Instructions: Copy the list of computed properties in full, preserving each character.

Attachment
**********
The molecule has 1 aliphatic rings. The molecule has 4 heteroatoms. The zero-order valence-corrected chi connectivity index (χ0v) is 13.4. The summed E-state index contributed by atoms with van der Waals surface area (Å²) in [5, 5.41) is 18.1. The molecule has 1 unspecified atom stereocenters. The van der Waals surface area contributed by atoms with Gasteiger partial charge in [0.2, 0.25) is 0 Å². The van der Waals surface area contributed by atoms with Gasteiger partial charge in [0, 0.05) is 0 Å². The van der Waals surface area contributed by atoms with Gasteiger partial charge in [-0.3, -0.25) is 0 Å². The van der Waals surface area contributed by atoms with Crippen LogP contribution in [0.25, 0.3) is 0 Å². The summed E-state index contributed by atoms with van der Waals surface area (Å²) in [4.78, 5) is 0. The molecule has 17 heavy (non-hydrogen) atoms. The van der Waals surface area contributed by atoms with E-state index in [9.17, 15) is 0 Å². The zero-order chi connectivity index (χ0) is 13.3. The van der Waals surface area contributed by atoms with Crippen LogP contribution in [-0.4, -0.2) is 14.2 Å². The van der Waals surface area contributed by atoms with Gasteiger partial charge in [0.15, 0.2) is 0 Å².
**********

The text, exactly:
The molecule has 1 aliphatic rings. The molecule has 4 heteroatoms. The zero-order valence-corrected chi connectivity index (χ0v) is 13.4. The summed E-state index contributed by atoms with van der Waals surface area (Å²) in [5, 5.41) is 18.1. The molecule has 1 unspecified atom stereocenters. The van der Waals surface area contributed by atoms with Gasteiger partial charge in [0.2, 0.25) is 0 Å². The van der Waals surface area contributed by atoms with Gasteiger partial charge in [0, 0.05) is 0 Å². The van der Waals surface area contributed by atoms with Gasteiger partial charge in [-0.3, -0.25) is 0 Å². The van der Waals surface area contributed by atoms with Crippen LogP contribution in [0.25, 0.3) is 0 Å². The summed E-state index contributed by atoms with van der Waals surface area (Å²) in [4.78, 5) is 0. The molecule has 17 heavy (non-hydrogen) atoms. The van der Waals surface area contributed by atoms with E-state index in [9.17, 15) is 0 Å². The zero-order chi connectivity index (χ0) is 13.3. The van der Waals surface area contributed by atoms with Crippen LogP contribution in [-0.4, -0.2) is 14.2 Å². The van der Waals surface area contributed by atoms with Gasteiger partial charge in [0.15, 0.2) is 0 Å².